The largest organ in our body is the skin. Just like any other organ, the skin can give you clear signals that you should be able to read correctly. Moles are some of the most common. Keeping an eye on moles and other signs of conditions in your body can help you know what to do when you spot them.

We want to help you make that distinction, but it cannot replace professional advice. We’ve written some guidelines to help you interpret the messages your skin is sending you, but you’ll need to see a professional to be sure.

What are moles and why do they appear

AFP / EAST NEWS, Photographer Lev Radin / PA / SIPA/Sipa Press / East News

Moles are skin growths that can vary in color from a person’s natural color to a different shade. They can appear anywhere on the skin, singly or in groups.

When pigment-producing cells in the skin, called melanocytes, grow in clusters instead of spreading out over the surface, moles form.

Most of them appear on the parts of the body most exposed to sunlight. So it’s possible that the more time you spend in the sun, the more spots you’ll get.

Why moles appear and why it is important to identify them

Most of the signs appear during childhood and up to the age of 20. By the time you reach adulthood, it’s common to have between 10 and 40 moles on your body.

In some cases, they can be hairy, and over the years they can slowly change, becoming a bit more patchy and lighter in color. However, in other cases, you may never notice any changes.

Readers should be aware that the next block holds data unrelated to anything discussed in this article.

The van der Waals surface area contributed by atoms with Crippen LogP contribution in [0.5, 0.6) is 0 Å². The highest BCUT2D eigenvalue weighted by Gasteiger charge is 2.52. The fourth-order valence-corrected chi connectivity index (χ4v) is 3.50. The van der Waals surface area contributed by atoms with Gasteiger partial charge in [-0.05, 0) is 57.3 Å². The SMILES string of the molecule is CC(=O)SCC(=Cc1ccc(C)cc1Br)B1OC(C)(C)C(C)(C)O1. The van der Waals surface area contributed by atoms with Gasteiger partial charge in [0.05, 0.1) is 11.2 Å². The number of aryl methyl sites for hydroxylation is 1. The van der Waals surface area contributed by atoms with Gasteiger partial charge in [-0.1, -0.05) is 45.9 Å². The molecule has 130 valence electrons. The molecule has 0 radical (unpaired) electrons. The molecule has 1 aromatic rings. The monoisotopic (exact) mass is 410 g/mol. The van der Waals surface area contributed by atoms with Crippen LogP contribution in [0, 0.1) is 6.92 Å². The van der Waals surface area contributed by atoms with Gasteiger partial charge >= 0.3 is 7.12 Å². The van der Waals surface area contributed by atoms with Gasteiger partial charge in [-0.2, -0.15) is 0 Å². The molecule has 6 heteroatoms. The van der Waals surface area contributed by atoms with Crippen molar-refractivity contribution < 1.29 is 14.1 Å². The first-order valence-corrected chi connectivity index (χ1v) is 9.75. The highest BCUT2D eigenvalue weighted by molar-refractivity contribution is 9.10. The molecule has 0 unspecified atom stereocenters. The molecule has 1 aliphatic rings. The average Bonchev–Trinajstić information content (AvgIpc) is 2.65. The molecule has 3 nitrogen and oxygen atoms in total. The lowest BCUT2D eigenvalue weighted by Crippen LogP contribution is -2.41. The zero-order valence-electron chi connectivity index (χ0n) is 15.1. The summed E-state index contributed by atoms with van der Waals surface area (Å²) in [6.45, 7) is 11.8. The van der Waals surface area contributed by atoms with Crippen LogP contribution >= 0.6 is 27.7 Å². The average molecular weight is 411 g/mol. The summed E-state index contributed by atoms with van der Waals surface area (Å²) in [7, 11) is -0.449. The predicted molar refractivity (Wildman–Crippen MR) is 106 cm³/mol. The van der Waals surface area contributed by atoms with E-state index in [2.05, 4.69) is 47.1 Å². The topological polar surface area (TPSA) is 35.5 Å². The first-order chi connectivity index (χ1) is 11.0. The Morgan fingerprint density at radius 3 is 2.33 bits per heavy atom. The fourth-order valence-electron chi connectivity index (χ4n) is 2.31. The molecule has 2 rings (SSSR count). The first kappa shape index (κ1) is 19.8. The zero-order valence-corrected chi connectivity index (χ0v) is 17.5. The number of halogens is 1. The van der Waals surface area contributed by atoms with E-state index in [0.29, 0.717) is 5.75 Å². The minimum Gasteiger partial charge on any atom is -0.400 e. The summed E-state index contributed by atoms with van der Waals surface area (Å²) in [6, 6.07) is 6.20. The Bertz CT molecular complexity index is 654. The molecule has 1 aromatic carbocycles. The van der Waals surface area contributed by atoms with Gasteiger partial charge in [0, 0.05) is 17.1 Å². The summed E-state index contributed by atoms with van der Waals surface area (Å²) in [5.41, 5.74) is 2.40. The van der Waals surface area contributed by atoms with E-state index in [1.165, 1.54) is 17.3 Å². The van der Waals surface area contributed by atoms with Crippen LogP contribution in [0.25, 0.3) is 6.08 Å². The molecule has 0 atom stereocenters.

After being exposed to the sun, moles may darken. This can also occur during puberty or pregnancy due to hormonal changes.

When to have a closer look at them


While most of them are benign, in some cases you may need to take a closer look at them to make sure all is well. The idea is to examine the areas of the body that have spots using a mirror, for example, to look for spots in places regularly exposed to the sun (face, hands, legs, arms, neckline, and back). You can also ask a friend or someone else to help you.

In any case, you should see a dermatologist if you notice any of the following signs:

A mole looks different from the others on your body.
It appears after the age of 30.
Causes itching or bleeding.
Its color is not uniform.
You have irregular changes in your shape or one side looks different than the other.
Its diameter is larger than that of a pencil eraser.

How to identify a papilloma


Papillomas are pale or slightly brown bumps that hang from the surface of the skin. They are made up of loose collagen fibers and ducts embedded in thicker areas of the skin.

They usually appear on the neck, eyelids, and other places where there is friction, such as the breasts, groin, or armpits.

What differentiates these formations from moles is mainly their nature. Moles can sometimes turn into malignant cells, while papillomas are almost always benign.

What about warts


There is another type of skin problem that, unlike moles, is caused by a very common virus called the human papillomavirus (HPV) and is transmitted by direct contact with the skin or by sharing objects such as towels or washcloths. Common warts are usually harmless and go away on their own over time.

They usually appear on the fingers or hands, are characterized by being rough, and usually have a pattern of tiny black dots, which are small blood vessels of clotted blood. Others can appear on the soles of the feet and therefore cause discomfort when walking.

How do you usually protect your skin from environmental factors?

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